WebDAV — short for Web-based Distributed Authoring and Versioning — is one solution to the issues with FTP/SFTP management of web directories. For an extensive review of WebDAV, the Wikipedia article is quite useful. In short, though, WebDAV makes use of the same technologies that already power web servers to add the capability for not just reading the contents of a URL, but also writing information to the URL.
Under WebDAV, the end-user's web directory would be owned by the web server rather than by a specific UDelNetId and Unix project. Ownership and privilege issues would never arise because the end-user has no way of changing any owner or privilege properties on the files and directories.
But if the web server owns the web directory, how does an end-user upload files? Consider what transpires when using FTP/SFTP: the user authenticates using a UDelNetId and password in order to establish his/her identity. The FTP/SFTP server on copland then performs commands as though it were that user. Authorization to write to a particular directory or file comes from the Unix ownership and privilege properties for that directory or file. WebDAV also requires the end-user to provide a UDelNetId and password to authenticate. However, the web server authorizes the end-user's actions independently: it is provided with a list of UDelNetIds and Unix projects which should be granted access. If the end-user appears in that list (either directly or by virtue of being a member of a project on the list) the user is allowed to write to the directory.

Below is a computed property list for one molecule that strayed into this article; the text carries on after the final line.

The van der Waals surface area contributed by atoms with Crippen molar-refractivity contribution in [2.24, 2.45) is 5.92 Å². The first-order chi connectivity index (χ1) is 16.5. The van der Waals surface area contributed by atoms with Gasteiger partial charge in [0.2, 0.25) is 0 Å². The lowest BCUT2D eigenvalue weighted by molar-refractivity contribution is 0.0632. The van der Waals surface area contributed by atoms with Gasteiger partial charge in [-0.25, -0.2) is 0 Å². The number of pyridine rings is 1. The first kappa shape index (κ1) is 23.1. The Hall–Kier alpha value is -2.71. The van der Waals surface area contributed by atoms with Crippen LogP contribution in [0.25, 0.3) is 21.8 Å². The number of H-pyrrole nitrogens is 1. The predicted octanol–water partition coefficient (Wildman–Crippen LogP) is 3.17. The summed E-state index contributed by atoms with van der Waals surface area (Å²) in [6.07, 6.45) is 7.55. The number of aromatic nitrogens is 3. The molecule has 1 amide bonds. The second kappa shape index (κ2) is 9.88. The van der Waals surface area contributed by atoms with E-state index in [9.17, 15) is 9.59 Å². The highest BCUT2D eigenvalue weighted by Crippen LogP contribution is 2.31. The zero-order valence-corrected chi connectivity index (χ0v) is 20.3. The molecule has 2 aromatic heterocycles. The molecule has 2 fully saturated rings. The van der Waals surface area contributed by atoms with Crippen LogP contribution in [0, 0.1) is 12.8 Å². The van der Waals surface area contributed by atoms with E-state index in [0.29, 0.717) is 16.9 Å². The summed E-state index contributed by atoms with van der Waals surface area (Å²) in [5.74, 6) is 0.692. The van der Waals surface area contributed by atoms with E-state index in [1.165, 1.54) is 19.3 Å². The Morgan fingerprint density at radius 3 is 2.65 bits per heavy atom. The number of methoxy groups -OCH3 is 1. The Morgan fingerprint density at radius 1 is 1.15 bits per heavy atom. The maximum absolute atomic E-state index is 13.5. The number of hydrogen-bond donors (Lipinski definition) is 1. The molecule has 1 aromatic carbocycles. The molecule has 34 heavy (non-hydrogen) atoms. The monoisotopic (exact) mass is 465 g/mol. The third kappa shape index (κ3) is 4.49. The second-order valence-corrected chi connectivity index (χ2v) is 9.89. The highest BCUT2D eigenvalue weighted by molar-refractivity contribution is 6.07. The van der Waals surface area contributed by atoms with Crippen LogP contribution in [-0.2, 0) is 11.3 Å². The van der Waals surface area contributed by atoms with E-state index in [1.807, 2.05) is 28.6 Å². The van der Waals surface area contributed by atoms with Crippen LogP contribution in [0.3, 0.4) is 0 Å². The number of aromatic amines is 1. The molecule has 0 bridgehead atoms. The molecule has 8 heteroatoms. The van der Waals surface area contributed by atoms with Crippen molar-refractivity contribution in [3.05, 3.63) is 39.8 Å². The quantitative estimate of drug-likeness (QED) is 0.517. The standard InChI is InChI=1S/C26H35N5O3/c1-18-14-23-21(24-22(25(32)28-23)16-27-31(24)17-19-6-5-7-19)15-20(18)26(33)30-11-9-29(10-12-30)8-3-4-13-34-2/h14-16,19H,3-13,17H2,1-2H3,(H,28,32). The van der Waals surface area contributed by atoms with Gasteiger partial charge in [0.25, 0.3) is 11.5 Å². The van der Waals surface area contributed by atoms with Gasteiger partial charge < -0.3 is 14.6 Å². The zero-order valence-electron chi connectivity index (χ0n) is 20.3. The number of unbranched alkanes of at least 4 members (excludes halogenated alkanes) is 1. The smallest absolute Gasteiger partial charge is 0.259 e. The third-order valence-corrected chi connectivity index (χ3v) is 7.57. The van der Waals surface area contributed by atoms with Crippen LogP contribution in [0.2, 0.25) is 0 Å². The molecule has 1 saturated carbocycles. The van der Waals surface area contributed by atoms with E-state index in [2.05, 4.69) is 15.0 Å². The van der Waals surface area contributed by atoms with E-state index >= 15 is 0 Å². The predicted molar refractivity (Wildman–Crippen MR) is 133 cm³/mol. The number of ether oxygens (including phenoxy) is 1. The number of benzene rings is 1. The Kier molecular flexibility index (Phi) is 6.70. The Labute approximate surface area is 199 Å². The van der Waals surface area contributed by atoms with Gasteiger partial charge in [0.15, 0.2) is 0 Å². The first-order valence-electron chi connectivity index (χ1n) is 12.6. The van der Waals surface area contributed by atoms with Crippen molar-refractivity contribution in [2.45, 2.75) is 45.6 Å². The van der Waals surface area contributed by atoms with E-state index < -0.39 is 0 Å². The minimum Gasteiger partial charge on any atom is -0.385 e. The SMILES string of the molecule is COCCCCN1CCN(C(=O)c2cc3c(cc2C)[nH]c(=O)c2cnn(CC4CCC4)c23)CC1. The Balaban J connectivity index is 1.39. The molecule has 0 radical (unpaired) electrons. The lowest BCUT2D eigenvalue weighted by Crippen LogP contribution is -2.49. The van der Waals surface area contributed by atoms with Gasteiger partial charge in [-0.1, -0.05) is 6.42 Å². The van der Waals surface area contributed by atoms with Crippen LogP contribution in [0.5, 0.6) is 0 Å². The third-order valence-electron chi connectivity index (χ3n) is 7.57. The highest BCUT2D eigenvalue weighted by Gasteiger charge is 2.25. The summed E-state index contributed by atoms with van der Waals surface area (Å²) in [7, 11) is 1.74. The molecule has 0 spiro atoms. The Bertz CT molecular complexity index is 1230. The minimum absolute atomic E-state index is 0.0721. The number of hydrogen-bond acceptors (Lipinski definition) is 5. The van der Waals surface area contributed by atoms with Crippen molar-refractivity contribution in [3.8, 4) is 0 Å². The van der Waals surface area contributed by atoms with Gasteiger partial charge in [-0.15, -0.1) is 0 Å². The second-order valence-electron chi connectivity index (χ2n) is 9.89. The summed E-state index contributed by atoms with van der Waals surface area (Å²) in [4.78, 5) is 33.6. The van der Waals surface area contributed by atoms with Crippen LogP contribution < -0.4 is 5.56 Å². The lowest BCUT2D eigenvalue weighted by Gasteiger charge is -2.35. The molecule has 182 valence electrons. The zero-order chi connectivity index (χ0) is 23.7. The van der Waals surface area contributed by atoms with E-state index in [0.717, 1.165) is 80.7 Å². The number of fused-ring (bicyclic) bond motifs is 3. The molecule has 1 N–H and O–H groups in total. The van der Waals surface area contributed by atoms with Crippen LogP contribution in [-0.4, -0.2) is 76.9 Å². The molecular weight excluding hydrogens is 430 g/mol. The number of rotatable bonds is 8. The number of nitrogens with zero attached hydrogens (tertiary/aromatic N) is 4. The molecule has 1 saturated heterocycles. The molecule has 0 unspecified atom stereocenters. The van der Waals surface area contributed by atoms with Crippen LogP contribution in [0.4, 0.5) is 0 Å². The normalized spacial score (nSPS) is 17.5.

This form of access control is comparable to proxy voting. At a large corporate financial meeting not every stockholder can be present; however, a vote to increase the number of shares will be taken at the meeting. A group of stockholders may decide to elect a single person who will attend the meeting to act in their stead and cast their vote for them. The authentication and authorization stages outlined above are equivalent to the stockholder's receiving a ballot and handing it completed to the proxy. The proxy then determines where and how to actually commit the ballot to the voting box. Under WebDAV, the web server handles all of the directory/file operations on the server as the end-user's proxy, so long as the end-user can authenticate and is authorized.
Web servers impose no limit on the number of UDelNetIds or Unix projects that can be added to the access control list for a URL. Whereas FTP/SFTP to copland allowed a single UDelNetId and a single Unix project to be granted access to web resources, WebDAV can be configured to allow any number of users and projects. For example, suppose OCM is creating a web site for the UD Low-Temperature Water Dance team2. The Team has setup a Unix project, 0423, and OCM already uses project 0798 for web development. Historically, OCM would had to have themselves added to project 0423 for the duration of the web site development and maintenance (which contributes to the issue of 16+ project memberships, of course). Under WebDAV, both projects can be concurrently granted access3. So one secondary benefit is less project membership maintenance!
Recall the server-side include and executable bit discussion from the previous section? As an added benefit of transferring files to and from a web directory using WebDAV, the system handles setting or unsetting the executable bit based on whether or not the file contains SSI directives. This feature thus removes all need for the end-user to understand Unix file permissions. It also keeps the server happy because SSI is only used where necessary.
1 This is how the OCM web modules are primarily implemented, for example.
2 Or "ice skaters" as you may also know them.
3 Ironically enough, moving to WebDAV will actually eliminate many instances of users with more than 16 project memberships!